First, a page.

15:31 02 January 2013
Railway passengers have been hit by a 4.2per cent rise, which affects season ticket holders, as part of the yearly price increase. After first being announced in Autumn 2012, commuters will now have to pay the extra costs following the Christmas and New Year period.
The price of train tickets has risen by 3.9per cent for England, Scotland and Wales, although fares do vary with each train company. This will include off-peak ticket prices for intercity services that are also in operation.
The Retail Prices Index (RPI) looks to the inflation rate when regulating rail prices, and in October it was stated the rise would be RPI plus 1per cent, meaning an increase of 4.2per cent.
Under the government’s instruction, train operators are to review the price of season tickets each year bearing in mind the rate of inflation. This action has now been in effect for nearly ten years.
Rail passengers wishing to travel between London and Banbury for example, will see around a £430 price increase on an annual ticket. This is nearing a 10per cent rise, which is similar to the percentage increase for a return ticket from London to Birmingham.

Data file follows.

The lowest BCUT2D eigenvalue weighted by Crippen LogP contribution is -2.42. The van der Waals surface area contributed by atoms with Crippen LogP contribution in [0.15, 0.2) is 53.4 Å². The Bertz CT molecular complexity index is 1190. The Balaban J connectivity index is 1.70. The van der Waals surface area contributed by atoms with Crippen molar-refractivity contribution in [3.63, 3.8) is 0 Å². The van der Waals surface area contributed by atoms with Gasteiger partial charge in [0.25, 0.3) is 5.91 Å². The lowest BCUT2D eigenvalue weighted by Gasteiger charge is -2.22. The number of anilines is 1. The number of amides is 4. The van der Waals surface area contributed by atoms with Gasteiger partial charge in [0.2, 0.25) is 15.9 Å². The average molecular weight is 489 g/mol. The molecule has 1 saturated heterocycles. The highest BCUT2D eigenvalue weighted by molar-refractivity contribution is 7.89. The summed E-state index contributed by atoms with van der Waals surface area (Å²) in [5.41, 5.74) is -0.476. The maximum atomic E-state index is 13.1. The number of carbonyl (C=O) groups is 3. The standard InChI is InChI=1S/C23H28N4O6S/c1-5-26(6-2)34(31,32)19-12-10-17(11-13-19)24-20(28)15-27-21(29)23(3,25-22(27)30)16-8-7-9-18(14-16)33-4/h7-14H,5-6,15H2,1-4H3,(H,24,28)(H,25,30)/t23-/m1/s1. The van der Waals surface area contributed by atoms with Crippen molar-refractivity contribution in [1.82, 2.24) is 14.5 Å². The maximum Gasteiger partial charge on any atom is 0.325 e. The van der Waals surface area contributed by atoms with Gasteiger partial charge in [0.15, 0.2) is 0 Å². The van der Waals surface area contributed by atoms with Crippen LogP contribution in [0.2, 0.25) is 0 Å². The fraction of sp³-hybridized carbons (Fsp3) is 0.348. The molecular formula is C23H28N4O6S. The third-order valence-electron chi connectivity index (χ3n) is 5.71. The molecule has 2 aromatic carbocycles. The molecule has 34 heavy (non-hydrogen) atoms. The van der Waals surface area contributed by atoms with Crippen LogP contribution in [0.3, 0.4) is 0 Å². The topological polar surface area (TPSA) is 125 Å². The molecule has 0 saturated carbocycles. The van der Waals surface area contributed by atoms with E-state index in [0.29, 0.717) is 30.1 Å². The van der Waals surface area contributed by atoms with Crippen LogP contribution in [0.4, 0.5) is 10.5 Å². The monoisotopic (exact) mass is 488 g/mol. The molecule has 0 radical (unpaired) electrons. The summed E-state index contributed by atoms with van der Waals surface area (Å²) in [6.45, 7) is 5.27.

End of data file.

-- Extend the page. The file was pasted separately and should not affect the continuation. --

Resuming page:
The general secretary of TUC, Frances O'Grady, said: “As well as having to shell out record amounts of money for their tickets, passengers also face the prospect of travelling on trains with fewer staff and having less access to ticket offices. They are being asked to pay much more for less.”
The government has been criticised by Labour on this front, as Labour say train companies have introduced non-regulated ticket prices.
Although Transport Minister Norman Baker commented that David Cameron’s government has looked at the situation to make sure rail price increases were around 4per cent.
He said: “We are engaged in the biggest rail investment programme since the 19th century and it is only right that the passenger, as well as the taxpayer, contributes towards that.
“In the longer term we are determined to reduce the cost of running the railways so we can end the era of above inflation fare rises.”
It is understood that the countries rail plans are to make savings in the next six years of around £3.5billion. It is thought that this could mean reducing staff numbers in the future with regards to train services.
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